The Memphis International Airport is just 20 minutes away. Ranked as the world's busiest cargo airport, the Memphis International Airport is the home to Federal Express's main hub and is one of Northwest Airline's three major hubs.

Just two minutes from the site is the West Memphis Municipal Airport, with a 6,000-ft. runway that can accommodate corporate jets.

Other Ingredients

Potential Workforce

Marion is in the western portion of the Memphis, Tennessee, MSA. Within a 100-mile radius there are 2.3 million people, including a civilian labor force of 1.1 million. Although the unemployment rate in Arkansas has been below the national average since October 2001, the counties around Marion have a higher rate, so there is ample labor available. Arkansas is a right-to-work state, with no closed shops.

Quality of Life

Big-city life in Memphis and small-town charm in Marion make for a winning combination, especially when the cost of living for both cities is well below the national average. Marion is within an hour’s drive of a dozen Arkansas, Tennessee and Mississippi state parks and recreational areas, as well as Beale Street, Mud Island and Elvis Presley’s Graceland in Memphis. Southland Greyhound Park in West Memphis is the nation’s largest greyhound racing track. World-renowned hospitals in Memphis complement the excellent health care in Marion.

Marion’s public school system is one of the top-ranked systems in Arkansas, serving about 3,200 students in grades K-12. Community activities include the annual Esperanza Bonanza festival, held on the first weekend of May, which draws about 20,000 visitors and is a past winner of the Arkansas Community Development Award. It is held at the city’s new recreation complex, a multi-million dollar, 100-acre facility presently in its second phase of development.

Marion’s population has doubled to almost 10,000 in the past 10 years, and more than half its housing stock is less than 15 years old. The average new home price is $130,000.

Business Climate

Arkansas was recently named No. 1 in the South in both overall business climate and in cost of doing business. The spirit of cooperation among local and state leaders has crossed the river to include a close partnership with Memphis economic developers.

In the 2003 legislative session, the Arkansas Legislature approved new economic development incentives for industries locating in the state, following the recommendation of a Fluor Global Location Services study commissioned two years ago by the general assembly.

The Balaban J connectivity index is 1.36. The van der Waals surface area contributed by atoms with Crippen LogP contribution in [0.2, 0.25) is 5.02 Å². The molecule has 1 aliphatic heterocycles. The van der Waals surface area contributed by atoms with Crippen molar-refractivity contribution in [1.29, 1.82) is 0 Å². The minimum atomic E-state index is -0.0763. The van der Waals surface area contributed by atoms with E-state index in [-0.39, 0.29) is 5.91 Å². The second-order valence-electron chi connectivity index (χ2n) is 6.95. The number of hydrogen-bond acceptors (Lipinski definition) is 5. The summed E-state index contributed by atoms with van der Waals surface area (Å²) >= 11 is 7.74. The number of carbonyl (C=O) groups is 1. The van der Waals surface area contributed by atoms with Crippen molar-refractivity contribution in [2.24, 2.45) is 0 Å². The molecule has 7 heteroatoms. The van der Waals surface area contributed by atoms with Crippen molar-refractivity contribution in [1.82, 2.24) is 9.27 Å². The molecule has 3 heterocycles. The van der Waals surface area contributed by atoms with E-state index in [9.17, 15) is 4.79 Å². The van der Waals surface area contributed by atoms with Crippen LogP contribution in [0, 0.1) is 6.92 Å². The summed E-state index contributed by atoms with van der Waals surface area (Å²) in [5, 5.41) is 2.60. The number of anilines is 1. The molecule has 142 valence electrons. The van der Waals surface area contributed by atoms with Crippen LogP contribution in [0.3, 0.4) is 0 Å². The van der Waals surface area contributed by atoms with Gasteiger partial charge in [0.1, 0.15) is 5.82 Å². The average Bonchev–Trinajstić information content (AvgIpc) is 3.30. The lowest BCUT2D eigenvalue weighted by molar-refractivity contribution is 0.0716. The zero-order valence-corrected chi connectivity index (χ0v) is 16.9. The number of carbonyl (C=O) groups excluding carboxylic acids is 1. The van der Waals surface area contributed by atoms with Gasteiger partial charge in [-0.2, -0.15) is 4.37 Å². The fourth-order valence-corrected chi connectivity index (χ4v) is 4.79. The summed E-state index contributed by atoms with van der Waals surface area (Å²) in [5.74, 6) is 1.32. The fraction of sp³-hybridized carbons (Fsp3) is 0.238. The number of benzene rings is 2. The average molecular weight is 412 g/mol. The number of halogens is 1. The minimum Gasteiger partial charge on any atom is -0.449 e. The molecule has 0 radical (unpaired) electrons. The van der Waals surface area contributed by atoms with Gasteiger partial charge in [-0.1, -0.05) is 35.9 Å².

Again quoting Toyota’s Cueno, “We were very impressed with the potential site in Arkansas, the transportation infrastructure, the workforce, and the incredibly positive attitude of the state.” The spirit of cooperation among local and state leaders has been enhanced by a close partnership with Memphis economic developers.


The Marion supersite is ideal, flat and cleared, above the 100-year flood plain with less than 1 percent wetlands and no environmental hazards. Its only use has been for agriculture, but it lies within a nine-square-mile area which has been designated solely for industrial development. Initial water and sewer are already in place; a high-voltage electrical line is onsite, and other infrastructure is easily extendable. The fast-track permitting process allows for swift local building and operational permits. All utilities are in place including fiber-optics and ample bandwidth.


There are 13 colleges in a 50-mile radius that provide a workforce-applicable curriculum. Mid-South Community College, one of Arkansas’ two fastest-growing two-year institutions, is located two miles from the site and offers a wide range of customized training program that are individually designed for local businesses and industries.

The Marion/West Memphis site has all the ingredients for the next automobile super projects. The manufacturer who chooses this location will be able to build for less, deliver for less and sell to more people. In short, it's the ideal place to increase market share and maximize profits.

We’d like to share our recipe with you. Call Kay Brockwell, director of economic development in Marion, at 870-739-5414, or Joey Dean with the Arkansas Department of Economic Development at 1-800-ARKANSAS, and sample what we have waiting for you in Arkansas.

Also, be sure to visit these Web sites:

You’ll be glad you did.